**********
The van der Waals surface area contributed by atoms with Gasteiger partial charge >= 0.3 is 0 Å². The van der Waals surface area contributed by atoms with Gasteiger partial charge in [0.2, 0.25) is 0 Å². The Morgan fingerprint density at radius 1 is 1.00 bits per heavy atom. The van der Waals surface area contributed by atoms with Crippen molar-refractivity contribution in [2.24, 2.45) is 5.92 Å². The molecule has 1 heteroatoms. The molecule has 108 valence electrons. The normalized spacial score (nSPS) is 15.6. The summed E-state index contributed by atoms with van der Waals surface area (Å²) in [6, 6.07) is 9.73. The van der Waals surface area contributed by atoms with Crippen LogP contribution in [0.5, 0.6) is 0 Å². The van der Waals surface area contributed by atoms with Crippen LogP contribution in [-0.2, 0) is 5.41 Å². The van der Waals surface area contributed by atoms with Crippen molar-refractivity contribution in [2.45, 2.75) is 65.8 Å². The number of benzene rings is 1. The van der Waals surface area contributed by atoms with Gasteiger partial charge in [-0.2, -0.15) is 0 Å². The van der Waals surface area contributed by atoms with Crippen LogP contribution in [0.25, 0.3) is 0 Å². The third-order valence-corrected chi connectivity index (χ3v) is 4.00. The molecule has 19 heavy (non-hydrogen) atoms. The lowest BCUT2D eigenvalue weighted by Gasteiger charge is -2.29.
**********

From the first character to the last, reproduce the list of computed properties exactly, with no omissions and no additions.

The van der Waals surface area contributed by atoms with Gasteiger partial charge >= 0.3 is 0 Å². The van der Waals surface area contributed by atoms with Gasteiger partial charge in [0.2, 0.25) is 0 Å². The Morgan fingerprint density at radius 1 is 1.00 bits per heavy atom. The van der Waals surface area contributed by atoms with Crippen molar-refractivity contribution in [2.24, 2.45) is 5.92 Å². The molecule has 1 heteroatoms. The molecule has 108 valence electrons. The normalized spacial score (nSPS) is 15.6. The summed E-state index contributed by atoms with van der Waals surface area (Å²) in [6, 6.07) is 9.73. The van der Waals surface area contributed by atoms with Crippen LogP contribution in [0.5, 0.6) is 0 Å². The van der Waals surface area contributed by atoms with Crippen LogP contribution in [-0.2, 0) is 5.41 Å². The van der Waals surface area contributed by atoms with Crippen molar-refractivity contribution in [2.45, 2.75) is 65.8 Å². The number of benzene rings is 1. The van der Waals surface area contributed by atoms with Gasteiger partial charge in [-0.2, -0.15) is 0 Å². The van der Waals surface area contributed by atoms with Crippen LogP contribution in [0.25, 0.3) is 0 Å². The third-order valence-corrected chi connectivity index (χ3v) is 4.00. The molecule has 19 heavy (non-hydrogen) atoms. The lowest BCUT2D eigenvalue weighted by Gasteiger charge is -2.29.